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Am Fam Physician. 2003;68(2):224

to the editor: I would like to point out a minor, but potentially significant, error in the article “Lymphadenopathy and Malignancy”1 in American Family Physician. The authors appropriately include primary human immunodeficiency virus (HIV) infection in the differential diagnosis of lymphadenopathy. However, in Table 1they list “HIV antibody” as the diagnostic test of choice.

It has been reported that between 40 and 70 percent of patients experience diffuse lymphadenopathy following primary HIV infection. However, patients will not seroconvert until about 22 to 27 days postexposure.2 Thus, the standard HIV enzyme-linked immunosorbent assay (ELISA) will be negative if performed during the period of acute infection. The recommended test to obtain in this setting is an HIV RNA level by either polymerase chain reaction or branched DNA. Serologic testing for p24 antigen also may be used, but the reported sensitivity is only about 75 to 90 percent. In the majority of cases, the HIV RNA level will be exceedingly high (more than 100,000 copies per mL) and thus confirm the diagnosis. These patients can then be promptly referred for consideration of treatment with antiretroviral agents, concurrent with the current recommendations of the U.S. Public Health Service treatment guidelines.3Risk-reduction counseling also can be addressed during this time because there are epidemiologic studies suggesting that a significant amount of HIV transmission occurs from persons with early infection.4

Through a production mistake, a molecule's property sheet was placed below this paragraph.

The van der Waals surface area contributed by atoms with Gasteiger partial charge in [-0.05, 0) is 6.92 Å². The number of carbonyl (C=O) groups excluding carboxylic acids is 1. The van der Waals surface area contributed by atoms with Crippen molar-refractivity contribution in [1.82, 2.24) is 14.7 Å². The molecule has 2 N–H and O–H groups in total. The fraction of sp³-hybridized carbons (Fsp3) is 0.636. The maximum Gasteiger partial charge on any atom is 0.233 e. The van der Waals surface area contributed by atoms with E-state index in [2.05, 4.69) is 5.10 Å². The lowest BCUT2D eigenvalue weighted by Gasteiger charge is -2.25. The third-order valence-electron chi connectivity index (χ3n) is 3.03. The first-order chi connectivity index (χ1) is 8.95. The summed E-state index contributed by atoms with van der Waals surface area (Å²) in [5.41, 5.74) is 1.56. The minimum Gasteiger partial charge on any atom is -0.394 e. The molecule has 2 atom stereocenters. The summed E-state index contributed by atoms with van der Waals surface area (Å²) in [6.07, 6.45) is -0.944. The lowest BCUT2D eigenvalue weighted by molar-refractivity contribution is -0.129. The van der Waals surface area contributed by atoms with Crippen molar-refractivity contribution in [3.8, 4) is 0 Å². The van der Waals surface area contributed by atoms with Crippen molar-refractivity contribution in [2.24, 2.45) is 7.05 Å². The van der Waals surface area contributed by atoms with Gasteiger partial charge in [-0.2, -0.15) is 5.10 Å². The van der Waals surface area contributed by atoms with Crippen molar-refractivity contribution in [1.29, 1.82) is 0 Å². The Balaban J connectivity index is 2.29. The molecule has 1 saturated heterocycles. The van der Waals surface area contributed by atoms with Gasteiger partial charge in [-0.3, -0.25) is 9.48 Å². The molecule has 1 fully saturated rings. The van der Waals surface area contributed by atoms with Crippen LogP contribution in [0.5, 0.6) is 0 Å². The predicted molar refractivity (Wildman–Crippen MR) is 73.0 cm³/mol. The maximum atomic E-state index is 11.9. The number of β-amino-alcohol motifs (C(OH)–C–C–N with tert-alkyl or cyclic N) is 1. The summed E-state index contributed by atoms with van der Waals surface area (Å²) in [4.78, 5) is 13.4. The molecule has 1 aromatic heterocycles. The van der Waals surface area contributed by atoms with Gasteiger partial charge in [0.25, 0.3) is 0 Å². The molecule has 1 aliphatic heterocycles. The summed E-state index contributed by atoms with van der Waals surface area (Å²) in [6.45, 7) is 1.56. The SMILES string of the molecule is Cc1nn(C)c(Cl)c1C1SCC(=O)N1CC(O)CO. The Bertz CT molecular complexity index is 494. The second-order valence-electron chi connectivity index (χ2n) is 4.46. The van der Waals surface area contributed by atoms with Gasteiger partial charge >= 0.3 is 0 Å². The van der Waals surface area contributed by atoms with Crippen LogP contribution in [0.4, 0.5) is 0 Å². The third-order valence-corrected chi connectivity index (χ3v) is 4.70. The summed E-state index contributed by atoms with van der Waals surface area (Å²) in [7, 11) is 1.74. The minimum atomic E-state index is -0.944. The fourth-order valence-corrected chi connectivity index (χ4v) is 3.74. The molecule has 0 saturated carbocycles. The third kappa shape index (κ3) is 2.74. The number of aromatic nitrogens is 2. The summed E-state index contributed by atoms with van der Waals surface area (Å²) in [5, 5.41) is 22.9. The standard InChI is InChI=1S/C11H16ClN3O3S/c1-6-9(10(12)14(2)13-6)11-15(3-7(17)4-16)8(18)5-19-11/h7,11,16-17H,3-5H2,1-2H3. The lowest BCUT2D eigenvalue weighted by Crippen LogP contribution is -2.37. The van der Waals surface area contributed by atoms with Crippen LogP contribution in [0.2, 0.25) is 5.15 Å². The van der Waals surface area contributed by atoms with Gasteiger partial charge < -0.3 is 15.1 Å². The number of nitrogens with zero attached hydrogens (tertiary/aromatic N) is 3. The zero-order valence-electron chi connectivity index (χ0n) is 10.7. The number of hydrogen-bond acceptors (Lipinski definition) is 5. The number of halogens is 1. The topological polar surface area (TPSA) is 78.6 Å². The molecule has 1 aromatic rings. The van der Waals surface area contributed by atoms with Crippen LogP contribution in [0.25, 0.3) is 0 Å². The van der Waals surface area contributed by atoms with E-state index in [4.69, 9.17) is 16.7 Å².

editor's note: A copy of this letter was sent to the authors of “Lymphadenopathy and Malignancy,” who declined to reply.

Email letter submissions to afplet@aafp.org. Letters should be fewer than 400 words and limited to six references, one table or figure, and three authors. Letters submitted for publication in AFP must not be submitted to any other publication. Letters may be edited to meet style and space requirements.

This series is coordinated by Kenny Lin, MD, MPH, deputy editor.

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